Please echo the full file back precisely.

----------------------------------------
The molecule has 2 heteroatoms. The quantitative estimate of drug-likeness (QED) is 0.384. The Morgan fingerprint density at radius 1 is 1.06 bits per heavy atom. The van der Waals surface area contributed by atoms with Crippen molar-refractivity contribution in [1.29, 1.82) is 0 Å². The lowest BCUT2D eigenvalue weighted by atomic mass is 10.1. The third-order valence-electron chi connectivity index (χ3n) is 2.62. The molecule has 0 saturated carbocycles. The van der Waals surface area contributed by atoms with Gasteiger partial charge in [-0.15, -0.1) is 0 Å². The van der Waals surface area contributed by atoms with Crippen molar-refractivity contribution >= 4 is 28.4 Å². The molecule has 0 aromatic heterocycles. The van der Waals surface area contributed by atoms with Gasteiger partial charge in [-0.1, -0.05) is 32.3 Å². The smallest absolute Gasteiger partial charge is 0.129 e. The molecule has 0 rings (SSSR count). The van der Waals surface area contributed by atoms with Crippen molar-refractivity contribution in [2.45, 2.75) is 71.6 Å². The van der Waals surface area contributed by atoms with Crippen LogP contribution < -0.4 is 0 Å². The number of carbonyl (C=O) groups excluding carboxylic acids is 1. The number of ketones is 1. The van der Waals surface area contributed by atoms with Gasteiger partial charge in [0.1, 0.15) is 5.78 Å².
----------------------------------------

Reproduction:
The molecule has 2 heteroatoms. The quantitative estimate of drug-likeness (QED) is 0.384. The Morgan fingerprint density at radius 1 is 1.06 bits per heavy atom. The van der Waals surface area contributed by atoms with Crippen molar-refractivity contribution in [1.29, 1.82) is 0 Å². The lowest BCUT2D eigenvalue weighted by atomic mass is 10.1. The third-order valence-electron chi connectivity index (χ3n) is 2.62. The molecule has 0 saturated carbocycles. The van der Waals surface area contributed by atoms with Gasteiger partial charge in [-0.15, -0.1) is 0 Å². The van der Waals surface area contributed by atoms with Crippen molar-refractivity contribution >= 4 is 28.4 Å². The molecule has 0 aromatic heterocycles. The van der Waals surface area contributed by atoms with Gasteiger partial charge in [-0.1, -0.05) is 32.3 Å². The smallest absolute Gasteiger partial charge is 0.129 e. The molecule has 0 rings (SSSR count). The van der Waals surface area contributed by atoms with Crippen molar-refractivity contribution in [2.45, 2.75) is 71.6 Å². The van der Waals surface area contributed by atoms with Crippen LogP contribution < -0.4 is 0 Å². The number of carbonyl (C=O) groups excluding carboxylic acids is 1. The number of ketones is 1. The van der Waals surface area contributed by atoms with Gasteiger partial charge in [0.1, 0.15) is 5.78 Å².